Dialysis technician Kelly Franchuk has been with CDC for more than 30 years. During his three decades at the organization, he notes that the people he has connected with stand out the most, from colleagues who make up a big, crazy work family, to lasting impressions on patients and their families. Read more about Kelly’s time with CDC below.
Q&A with Kelly
What brought you to CDC?
I started at CDC in December of 1987. At that time, CDC stood for Community Dialysis Center. I had recently graduated from Gannon University (Erie, PA) with a biology degree, and the U.S. government was requesting that I begin to repay my student loans. A friend pointed out a want ad in the Sunday Plain Dealer looking for a lab technician. I had no idea what this entailed, but it stated that a biology degree was required, and that was enough for me. After investigating, I found out the position was for a dialysis technician. Knowing very little about dialysis, I applied for the job and was soon hired.
Cheryl Winterich was our instructor, along with Kathy Altier. Both were stern, but fair, with a batch of mostly young kids. The curriculum and training felt very similar to many of my college courses. Once on the floor, our trainers took great care of us. There were no preceptors – it was a massive group effort. The people who stood out were Julie Cirka, Faye Betha, and Karl Wuest. They instilled me with knowledge, shielded me from trouble, and turned me into a proficient technician.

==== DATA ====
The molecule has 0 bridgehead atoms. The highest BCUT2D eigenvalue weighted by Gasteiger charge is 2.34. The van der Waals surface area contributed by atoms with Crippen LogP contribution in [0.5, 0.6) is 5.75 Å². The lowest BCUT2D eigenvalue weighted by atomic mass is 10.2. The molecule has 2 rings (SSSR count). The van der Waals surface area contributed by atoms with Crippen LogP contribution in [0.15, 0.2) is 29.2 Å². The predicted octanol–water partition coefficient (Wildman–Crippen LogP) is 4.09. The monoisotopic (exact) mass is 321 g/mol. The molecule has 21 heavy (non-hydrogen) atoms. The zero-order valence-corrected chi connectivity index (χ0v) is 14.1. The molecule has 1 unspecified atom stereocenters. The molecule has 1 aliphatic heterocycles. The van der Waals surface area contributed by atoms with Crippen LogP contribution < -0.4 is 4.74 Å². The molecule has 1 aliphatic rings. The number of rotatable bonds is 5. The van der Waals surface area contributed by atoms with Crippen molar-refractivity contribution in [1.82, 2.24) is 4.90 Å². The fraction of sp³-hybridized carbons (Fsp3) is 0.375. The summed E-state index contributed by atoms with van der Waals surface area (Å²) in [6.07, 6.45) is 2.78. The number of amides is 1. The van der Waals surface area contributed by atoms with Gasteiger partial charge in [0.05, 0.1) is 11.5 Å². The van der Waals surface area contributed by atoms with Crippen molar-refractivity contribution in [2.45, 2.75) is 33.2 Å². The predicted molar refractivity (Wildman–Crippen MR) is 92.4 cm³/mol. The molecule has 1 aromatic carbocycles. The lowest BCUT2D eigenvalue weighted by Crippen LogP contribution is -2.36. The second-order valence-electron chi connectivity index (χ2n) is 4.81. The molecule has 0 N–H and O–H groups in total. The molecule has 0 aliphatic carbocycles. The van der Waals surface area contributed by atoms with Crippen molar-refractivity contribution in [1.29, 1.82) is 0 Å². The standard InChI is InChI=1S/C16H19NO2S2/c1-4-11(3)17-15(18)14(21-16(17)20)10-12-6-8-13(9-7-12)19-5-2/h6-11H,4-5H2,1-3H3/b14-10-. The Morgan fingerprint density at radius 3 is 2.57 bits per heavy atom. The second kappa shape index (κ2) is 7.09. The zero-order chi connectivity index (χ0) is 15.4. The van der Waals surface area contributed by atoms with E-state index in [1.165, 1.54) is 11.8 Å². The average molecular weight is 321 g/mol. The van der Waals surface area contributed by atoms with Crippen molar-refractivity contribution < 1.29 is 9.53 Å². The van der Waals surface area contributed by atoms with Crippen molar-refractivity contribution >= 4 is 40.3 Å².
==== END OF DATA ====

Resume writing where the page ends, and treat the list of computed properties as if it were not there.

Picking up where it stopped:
What has kept you at CDC for so long?
Many elements of the job have kept me here over the years. The relationships developed with the patients are paramount. The care, the conversations, the give-and-take, make each day stimulating and exciting. Some days can be a little too stimulating, but 99% are worth it. It’s what’s kept me on the floor after so many years.
When I started at CDC, I immediately noticed how small the company actually was. That appealed to me. I enjoy working for a company that knows who I am. Even though CDC has grown considerably since I began here, it is still a small company that’s doing what it can for the community, unlike the larger dialysis providers that have encroached steadily across the country.
How would you describe the CDC team?
The staff at CDC has also been invigorating over the years. At the start, there were so many people at CDC East (then called CDC Cleveland) of different ages, gender, ethnicity, and background that made it so exciting. I formed so many great bonds with these strangers that it felt like a big, crazy family. I even met my future wife, Julie, at CDC. Thank you, CDC! I have formed lasting relationships with so many friends and continue to develop new ones as the years go by.
What has been the most satisfying aspect of your career at CDC?
The most satisfying thing about my experience is when a patient or family member, who I’d lost touch with, comes back years later and thanks me for the care I had given them. Sometimes I don’t recognize the face, but the name comes back to me. It’s staggering that someone would seek me out to tell me that I made an impact on their life and health. It is gratifying and humbling.
Pictured Below: Kelly Franchuk, 1990